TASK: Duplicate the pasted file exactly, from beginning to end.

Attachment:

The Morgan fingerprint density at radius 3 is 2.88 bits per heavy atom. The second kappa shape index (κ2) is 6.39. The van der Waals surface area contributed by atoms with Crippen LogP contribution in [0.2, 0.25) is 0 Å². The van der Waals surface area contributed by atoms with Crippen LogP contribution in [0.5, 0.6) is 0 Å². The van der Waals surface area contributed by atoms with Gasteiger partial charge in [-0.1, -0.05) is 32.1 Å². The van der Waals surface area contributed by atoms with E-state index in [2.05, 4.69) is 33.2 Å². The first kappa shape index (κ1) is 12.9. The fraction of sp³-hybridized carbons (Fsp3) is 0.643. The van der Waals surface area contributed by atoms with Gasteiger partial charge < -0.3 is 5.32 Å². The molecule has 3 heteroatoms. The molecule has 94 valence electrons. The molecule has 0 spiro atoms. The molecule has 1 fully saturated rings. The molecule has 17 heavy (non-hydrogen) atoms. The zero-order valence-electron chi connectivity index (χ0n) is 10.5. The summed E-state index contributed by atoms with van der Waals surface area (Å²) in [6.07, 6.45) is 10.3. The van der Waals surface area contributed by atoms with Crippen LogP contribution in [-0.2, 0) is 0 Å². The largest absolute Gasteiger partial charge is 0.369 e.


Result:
The Morgan fingerprint density at radius 3 is 2.88 bits per heavy atom. The second kappa shape index (κ2) is 6.39. The van der Waals surface area contributed by atoms with Crippen LogP contribution in [0.2, 0.25) is 0 Å². The van der Waals surface area contributed by atoms with Crippen LogP contribution in [0.5, 0.6) is 0 Å². The van der Waals surface area contributed by atoms with Gasteiger partial charge in [-0.1, -0.05) is 32.1 Å². The van der Waals surface area contributed by atoms with E-state index in [2.05, 4.69) is 33.2 Å². The first kappa shape index (κ1) is 12.9. The fraction of sp³-hybridized carbons (Fsp3) is 0.643. The van der Waals surface area contributed by atoms with Gasteiger partial charge < -0.3 is 5.32 Å². The molecule has 3 heteroatoms. The molecule has 94 valence electrons. The molecule has 0 spiro atoms. The molecule has 1 fully saturated rings. The molecule has 17 heavy (non-hydrogen) atoms. The zero-order valence-electron chi connectivity index (χ0n) is 10.5. The summed E-state index contributed by atoms with van der Waals surface area (Å²) in [6.07, 6.45) is 10.3. The van der Waals surface area contributed by atoms with Crippen LogP contribution in [-0.2, 0) is 0 Å². The largest absolute Gasteiger partial charge is 0.369 e.